Fellow bloggers Andrew and Kaewmala (long detailed and well-researched post that covers a few different other issues which are worth reading) already have posted on the porn-in-parliament fuss yesterday. There are two incidents. First, porn appeared on a parliamentary monitor. Second, an MP was caught looking at an erotic image (upon a closer inspection don’t think that would call it porn) on his phone while sitting in parliament. Thai politicians are been in their news for their behavior in parliament over recent months. Recently, ou had accusations that Deputy PM Chalerm was drunk in parliament. This is not a post on the morality of what they did, but on the Thai media in not naming the person and even in one instance blurring out their face to make it more difficult to identify them.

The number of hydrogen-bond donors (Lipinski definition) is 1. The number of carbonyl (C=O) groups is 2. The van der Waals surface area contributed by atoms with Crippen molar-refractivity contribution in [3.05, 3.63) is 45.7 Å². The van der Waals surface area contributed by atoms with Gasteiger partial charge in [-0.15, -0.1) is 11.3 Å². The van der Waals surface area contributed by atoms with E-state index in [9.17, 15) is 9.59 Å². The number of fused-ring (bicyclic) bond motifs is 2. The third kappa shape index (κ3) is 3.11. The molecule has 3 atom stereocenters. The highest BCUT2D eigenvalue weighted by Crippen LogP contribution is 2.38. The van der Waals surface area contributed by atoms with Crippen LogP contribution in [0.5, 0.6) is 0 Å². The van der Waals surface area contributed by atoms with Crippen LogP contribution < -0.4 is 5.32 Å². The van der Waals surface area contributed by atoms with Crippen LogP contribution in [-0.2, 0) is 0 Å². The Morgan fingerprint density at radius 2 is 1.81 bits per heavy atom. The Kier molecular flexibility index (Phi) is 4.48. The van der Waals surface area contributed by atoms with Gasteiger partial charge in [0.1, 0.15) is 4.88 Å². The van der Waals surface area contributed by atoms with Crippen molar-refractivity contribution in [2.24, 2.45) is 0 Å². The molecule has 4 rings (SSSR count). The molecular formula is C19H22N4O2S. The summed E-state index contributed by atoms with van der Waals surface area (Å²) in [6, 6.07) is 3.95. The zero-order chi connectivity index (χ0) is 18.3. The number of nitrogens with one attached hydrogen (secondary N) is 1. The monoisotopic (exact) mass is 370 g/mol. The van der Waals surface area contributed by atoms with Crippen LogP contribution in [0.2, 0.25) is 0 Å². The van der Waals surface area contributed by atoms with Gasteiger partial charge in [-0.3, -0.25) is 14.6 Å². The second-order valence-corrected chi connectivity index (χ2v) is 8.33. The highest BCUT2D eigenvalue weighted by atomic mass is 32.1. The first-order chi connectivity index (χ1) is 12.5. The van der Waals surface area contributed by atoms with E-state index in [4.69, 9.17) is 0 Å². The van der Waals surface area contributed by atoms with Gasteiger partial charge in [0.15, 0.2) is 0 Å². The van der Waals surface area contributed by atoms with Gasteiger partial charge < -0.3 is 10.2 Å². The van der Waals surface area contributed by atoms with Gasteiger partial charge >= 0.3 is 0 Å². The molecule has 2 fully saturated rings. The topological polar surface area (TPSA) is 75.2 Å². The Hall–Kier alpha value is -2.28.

Yesterday evening, BP was looking at the Bangkok Post and you had the below image:
NOTE: To be clear, he is not looking at the photo of the image that was on the monitor. See the uncensored version of the image he was looking at (girl is in black and a different pose) vs the one on the monitor where the girl is in white.
BP: You see despite his beige suit and easily identifiable tie, he is labelled “an unidentified MP” although to be fair they do say it is from an unnamed photographer so they don’t know from which side of the chamber the photo was taken. ASTV Manager have a range of photos from that day. All the MPs are either identified by name or by party except for the MP looking at the erotic photo, but what surprised BP was when watching Channel 9’s Kao Kon Kon Kao news program last night, they deliberately blurred the MP’s face as can be seen from the below screenshot:
Source: From around 5:33 mark of this video – they show the blurred face for a while and then again around 6:40 mark as well.
BP: It is one thing to not label the MP, but to blur out his face (although not to blur out the crotch shot!). What is the rationale for this? Do MPs need protecting?
btw, the MP was revealed as a Democrat MP when he confessed……